Required to run - newbie here!

Hey there!

This stuff is probably covered somewhere in front of my nose, so excuse my ignorance. I've got to say that Storyline promises to be alarmingly good for my purposes - but, I'm the guy that needs a lot of hand-holding with new stuff - and, this is new! I'll start by asking these questions:

I have 2 projects -related, but separate.

Each will have it's own website.

I am running an instruction set with quiz and a student evaluation, at each section/chapter.

1. I assume that once a student registers as a website member, he will use the Storyline intermittently - back and forth, over a few days

- is the member's data stored? Where and how?

2. I assume I am able to mount the completed Storyline to my host account

- what host service(s) is required? SQL, etc?

3. Can the member get his "results" whenever he wants?

4. Are there some recommended sites, I can look through?

Thanks in advance.

6 Replies
Russell Still

Although I'm not one, most people on here use an LMS. Some of them will certainly chime in and explain how you can store and report data in an LMS environment.

Regarding more conventional database storeage, no, there is no real I/O component built in to Storyline. Some data may be held in a cookie on the user's computer, and will be accessible in multiple sessions IF the user clicks "Yes" to the the resume prompt at startup. If you turn that prompt off (as I usually do), then no, no session data whatsoever is stored anywhere.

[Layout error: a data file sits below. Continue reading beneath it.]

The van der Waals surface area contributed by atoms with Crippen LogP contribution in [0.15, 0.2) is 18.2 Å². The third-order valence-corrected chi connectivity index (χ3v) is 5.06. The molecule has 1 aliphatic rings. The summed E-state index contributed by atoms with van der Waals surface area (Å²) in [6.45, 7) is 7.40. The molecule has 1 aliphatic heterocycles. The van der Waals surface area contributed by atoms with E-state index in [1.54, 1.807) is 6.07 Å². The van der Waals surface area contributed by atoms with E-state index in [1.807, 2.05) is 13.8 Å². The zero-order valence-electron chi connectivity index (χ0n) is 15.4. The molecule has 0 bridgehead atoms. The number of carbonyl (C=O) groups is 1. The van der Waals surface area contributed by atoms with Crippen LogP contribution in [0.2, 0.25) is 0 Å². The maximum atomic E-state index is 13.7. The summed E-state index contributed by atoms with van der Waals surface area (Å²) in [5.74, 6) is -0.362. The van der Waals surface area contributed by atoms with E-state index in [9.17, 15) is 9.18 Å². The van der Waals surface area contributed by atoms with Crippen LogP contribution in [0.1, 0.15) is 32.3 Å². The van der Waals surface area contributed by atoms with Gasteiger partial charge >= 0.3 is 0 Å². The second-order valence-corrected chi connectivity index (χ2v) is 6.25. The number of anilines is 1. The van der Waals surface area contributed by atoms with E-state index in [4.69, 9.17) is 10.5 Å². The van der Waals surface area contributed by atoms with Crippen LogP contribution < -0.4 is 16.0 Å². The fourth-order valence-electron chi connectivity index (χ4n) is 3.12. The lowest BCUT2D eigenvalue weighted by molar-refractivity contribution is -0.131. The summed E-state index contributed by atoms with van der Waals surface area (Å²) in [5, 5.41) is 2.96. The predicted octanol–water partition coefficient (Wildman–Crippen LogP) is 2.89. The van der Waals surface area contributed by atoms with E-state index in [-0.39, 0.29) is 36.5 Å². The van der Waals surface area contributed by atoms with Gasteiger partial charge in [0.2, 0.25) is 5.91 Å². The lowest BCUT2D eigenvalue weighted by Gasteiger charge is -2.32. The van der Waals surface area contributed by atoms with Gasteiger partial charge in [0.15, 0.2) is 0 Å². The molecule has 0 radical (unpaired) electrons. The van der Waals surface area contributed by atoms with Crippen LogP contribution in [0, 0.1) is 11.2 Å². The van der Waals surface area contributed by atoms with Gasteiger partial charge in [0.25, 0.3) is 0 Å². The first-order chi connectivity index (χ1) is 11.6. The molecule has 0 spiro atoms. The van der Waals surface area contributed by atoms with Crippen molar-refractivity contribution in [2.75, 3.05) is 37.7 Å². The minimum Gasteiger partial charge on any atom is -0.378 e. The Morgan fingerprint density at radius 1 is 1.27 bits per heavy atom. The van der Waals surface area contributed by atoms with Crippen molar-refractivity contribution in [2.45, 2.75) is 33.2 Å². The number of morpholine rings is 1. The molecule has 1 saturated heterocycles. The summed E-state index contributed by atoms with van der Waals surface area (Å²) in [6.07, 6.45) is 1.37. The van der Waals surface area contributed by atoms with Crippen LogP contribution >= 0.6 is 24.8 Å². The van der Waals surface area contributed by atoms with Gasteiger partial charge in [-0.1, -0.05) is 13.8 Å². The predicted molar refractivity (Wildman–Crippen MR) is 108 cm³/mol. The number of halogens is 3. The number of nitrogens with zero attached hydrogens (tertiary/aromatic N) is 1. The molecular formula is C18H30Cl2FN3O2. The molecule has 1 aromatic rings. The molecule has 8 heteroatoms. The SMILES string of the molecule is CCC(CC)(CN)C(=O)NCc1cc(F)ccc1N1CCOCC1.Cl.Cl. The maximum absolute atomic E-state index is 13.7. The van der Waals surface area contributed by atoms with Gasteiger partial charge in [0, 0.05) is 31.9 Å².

Having said all that, you could write some JavaScript procedures that handled database I/O for you. Unfortunately, the iPad Mobile Player app does not interpret JS at this time.

Yes, you can implement your Storyline project to any conventional host. There are some MIME settings that are required, but no SQL access or other extensions are required.

You might want to visit A number of former beta testers banded together to create a Library of SL articles there. Good stuff.

Simon Perkins

Steven Keely said:


In brief, a typical LMS will allow you to:

  1. manage user data, e.g. add/edit/remove users with/without custom fields (name, email, password, dept, location, etc)
  2. manage course enrolments, e.g. allocate specific courses to specific learners, allow learners to request access as opposed to enrolling instantly, etc
  3. handle email alerts/notifications internally, e.g. send reminder emails etc
  4. track user activity, e.g. date of first access, date of last access, number of accesses, pre-score (if any), post-score (if any), total time spent, pass/fail, completion/non-completion etc
  5. and lots more, e.g. custom reports, customised branding, adding of other resources ...
  6. do all this online, i.e. as an extension of your website, e.g.

If you want to manage what your learners have access to and subsequently report on their activity, then an LMS is (usually) the best way forward.  And they don't have to be expensive.

I've known people look to save money by building their own methods of capturing user data (usually at login) but they've rarely been happy with it unless they need minimal information.